Concern for the environment has come to a head over the past 12 months, most visibly in the form of the Extinction Rebellion, a global youth-led movement against climate change.
Alarm bells are also ringing over marine plastic waste, the loss of species, the decline of bees and other pollinators, and UN warnings that soil depletion could affect future food production.
But weighing up against this movement in the opposite corner is the growth of populist right wing politics around the world, which promote a sceptical line on environmental issues as part of its rhetoric.
Businesses, too, have been slow to act, with concern over increased costs and disruption of operations.
Hopefully, co-operative organisations – with sustainable development built into Principle 7, Concern for Community, and the movement’s commitment to the UN’s Sustainable Development Goals – can lead the way forward.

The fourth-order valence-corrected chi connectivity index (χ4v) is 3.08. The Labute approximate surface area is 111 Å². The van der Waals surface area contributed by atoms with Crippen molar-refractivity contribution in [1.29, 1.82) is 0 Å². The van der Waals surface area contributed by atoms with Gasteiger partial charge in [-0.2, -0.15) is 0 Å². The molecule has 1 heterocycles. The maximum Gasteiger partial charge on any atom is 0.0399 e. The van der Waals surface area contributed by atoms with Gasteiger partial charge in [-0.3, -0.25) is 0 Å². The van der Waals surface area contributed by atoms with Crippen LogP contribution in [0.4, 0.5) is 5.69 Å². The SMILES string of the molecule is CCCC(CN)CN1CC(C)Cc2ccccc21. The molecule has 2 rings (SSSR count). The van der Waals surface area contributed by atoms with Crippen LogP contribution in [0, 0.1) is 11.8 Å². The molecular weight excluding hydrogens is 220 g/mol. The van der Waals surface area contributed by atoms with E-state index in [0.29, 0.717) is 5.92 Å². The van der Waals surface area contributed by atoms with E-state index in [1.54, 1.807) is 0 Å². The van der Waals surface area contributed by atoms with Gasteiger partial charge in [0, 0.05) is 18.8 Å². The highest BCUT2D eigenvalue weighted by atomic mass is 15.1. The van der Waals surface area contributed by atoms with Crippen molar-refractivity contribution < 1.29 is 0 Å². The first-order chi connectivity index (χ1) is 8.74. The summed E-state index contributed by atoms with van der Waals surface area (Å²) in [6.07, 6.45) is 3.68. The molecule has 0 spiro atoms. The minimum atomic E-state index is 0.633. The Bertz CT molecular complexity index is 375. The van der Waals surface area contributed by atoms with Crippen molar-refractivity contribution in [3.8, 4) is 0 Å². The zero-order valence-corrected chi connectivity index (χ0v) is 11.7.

There’s been a lot of activity from the co-op movement recently – our news section in recent weeks has included proposals by the Labour Party to shake up the UK energy sector with a role for community energy; work by co-ops to protect bees; the promotion of green transport in the US; the promotion of energy efficiency in Ireland and the USA; and dairy co-op Arla’s carbon-neutral pledge. Plus, there’s action by retail co-ops in the UK and Europe to reduce plastic waste – including Midcounties Co-op, whose new head of values, Pete Westall speaks to the News this month.
This month, we have also taken an in-depth look at the movement’s response across a range of sectors: check out our features on energy – with US electric co-ops and the UK community renewables sector – retail, insurance, agriculture and tech. A common thread runs through these pieces – the sense that innovations from within the movement itself can drive change.
And we ask if a more sustainable use of our resources requires a more fundamental and radical shift: a move to co-operative, commons ownership
of the land in our stewardship.
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